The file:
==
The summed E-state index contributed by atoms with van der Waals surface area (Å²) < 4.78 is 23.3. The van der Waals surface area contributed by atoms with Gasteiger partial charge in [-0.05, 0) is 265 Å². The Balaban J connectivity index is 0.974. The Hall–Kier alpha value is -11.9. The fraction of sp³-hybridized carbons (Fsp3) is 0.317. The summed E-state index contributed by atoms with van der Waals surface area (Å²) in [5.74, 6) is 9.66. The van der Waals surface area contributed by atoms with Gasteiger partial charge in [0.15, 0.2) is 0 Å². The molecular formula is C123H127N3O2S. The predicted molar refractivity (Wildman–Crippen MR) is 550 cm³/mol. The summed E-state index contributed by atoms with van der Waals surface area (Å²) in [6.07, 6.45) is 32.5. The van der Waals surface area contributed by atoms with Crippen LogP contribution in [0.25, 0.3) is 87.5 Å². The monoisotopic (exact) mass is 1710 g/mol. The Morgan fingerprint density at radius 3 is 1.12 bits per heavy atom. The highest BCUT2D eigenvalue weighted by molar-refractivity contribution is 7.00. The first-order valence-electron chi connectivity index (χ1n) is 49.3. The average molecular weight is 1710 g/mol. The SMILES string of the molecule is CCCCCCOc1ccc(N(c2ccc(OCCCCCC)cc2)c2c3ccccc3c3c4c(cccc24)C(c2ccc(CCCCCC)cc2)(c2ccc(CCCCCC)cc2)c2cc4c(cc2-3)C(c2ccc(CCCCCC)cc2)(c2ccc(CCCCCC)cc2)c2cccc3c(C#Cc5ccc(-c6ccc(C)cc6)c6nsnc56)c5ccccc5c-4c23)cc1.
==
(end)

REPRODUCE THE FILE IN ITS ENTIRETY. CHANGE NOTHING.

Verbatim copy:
The summed E-state index contributed by atoms with van der Waals surface area (Å²) < 4.78 is 23.3. The van der Waals surface area contributed by atoms with Gasteiger partial charge in [-0.05, 0) is 265 Å². The Balaban J connectivity index is 0.974. The Hall–Kier alpha value is -11.9. The fraction of sp³-hybridized carbons (Fsp3) is 0.317. The summed E-state index contributed by atoms with van der Waals surface area (Å²) in [5.74, 6) is 9.66. The van der Waals surface area contributed by atoms with Gasteiger partial charge in [0.15, 0.2) is 0 Å². The molecular formula is C123H127N3O2S. The predicted molar refractivity (Wildman–Crippen MR) is 550 cm³/mol. The summed E-state index contributed by atoms with van der Waals surface area (Å²) in [6.07, 6.45) is 32.5. The van der Waals surface area contributed by atoms with Crippen LogP contribution in [0.25, 0.3) is 87.5 Å². The monoisotopic (exact) mass is 1710 g/mol. The Morgan fingerprint density at radius 3 is 1.12 bits per heavy atom. The highest BCUT2D eigenvalue weighted by molar-refractivity contribution is 7.00. The first-order valence-electron chi connectivity index (χ1n) is 49.3. The average molecular weight is 1710 g/mol. The SMILES string of the molecule is CCCCCCOc1ccc(N(c2ccc(OCCCCCC)cc2)c2c3ccccc3c3c4c(cccc24)C(c2ccc(CCCCCC)cc2)(c2ccc(CCCCCC)cc2)c2cc4c(cc2-3)C(c2ccc(CCCCCC)cc2)(c2ccc(CCCCCC)cc2)c2cccc3c(C#Cc5ccc(-c6ccc(C)cc6)c6nsnc56)c5ccccc5c-4c23)cc1.